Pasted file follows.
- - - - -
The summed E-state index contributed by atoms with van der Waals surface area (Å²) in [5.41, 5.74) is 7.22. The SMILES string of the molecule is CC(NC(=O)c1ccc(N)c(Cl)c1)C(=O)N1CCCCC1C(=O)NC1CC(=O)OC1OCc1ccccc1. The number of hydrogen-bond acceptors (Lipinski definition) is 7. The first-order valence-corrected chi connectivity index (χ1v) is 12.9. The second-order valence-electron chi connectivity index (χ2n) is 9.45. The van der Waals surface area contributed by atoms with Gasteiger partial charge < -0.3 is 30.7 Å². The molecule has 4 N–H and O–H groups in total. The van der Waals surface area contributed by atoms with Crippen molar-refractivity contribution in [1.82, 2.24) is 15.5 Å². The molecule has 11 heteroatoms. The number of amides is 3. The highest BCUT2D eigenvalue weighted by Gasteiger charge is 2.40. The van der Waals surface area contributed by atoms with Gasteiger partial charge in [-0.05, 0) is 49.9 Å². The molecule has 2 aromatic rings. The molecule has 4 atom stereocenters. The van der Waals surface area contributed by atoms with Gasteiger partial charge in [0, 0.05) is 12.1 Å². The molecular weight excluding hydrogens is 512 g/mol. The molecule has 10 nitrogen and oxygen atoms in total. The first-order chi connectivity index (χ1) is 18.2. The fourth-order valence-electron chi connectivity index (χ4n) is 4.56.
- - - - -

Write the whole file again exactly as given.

The summed E-state index contributed by atoms with van der Waals surface area (Å²) in [5.41, 5.74) is 7.22. The SMILES string of the molecule is CC(NC(=O)c1ccc(N)c(Cl)c1)C(=O)N1CCCCC1C(=O)NC1CC(=O)OC1OCc1ccccc1. The number of hydrogen-bond acceptors (Lipinski definition) is 7. The first-order valence-corrected chi connectivity index (χ1v) is 12.9. The second-order valence-electron chi connectivity index (χ2n) is 9.45. The van der Waals surface area contributed by atoms with Gasteiger partial charge < -0.3 is 30.7 Å². The molecule has 4 N–H and O–H groups in total. The van der Waals surface area contributed by atoms with Crippen molar-refractivity contribution in [1.82, 2.24) is 15.5 Å². The molecule has 11 heteroatoms. The number of amides is 3. The highest BCUT2D eigenvalue weighted by Gasteiger charge is 2.40. The van der Waals surface area contributed by atoms with Gasteiger partial charge in [-0.05, 0) is 49.9 Å². The molecule has 2 aromatic rings. The molecule has 4 atom stereocenters. The van der Waals surface area contributed by atoms with Gasteiger partial charge in [0, 0.05) is 12.1 Å². The molecular weight excluding hydrogens is 512 g/mol. The molecule has 10 nitrogen and oxygen atoms in total. The first-order chi connectivity index (χ1) is 18.2. The fourth-order valence-electron chi connectivity index (χ4n) is 4.56.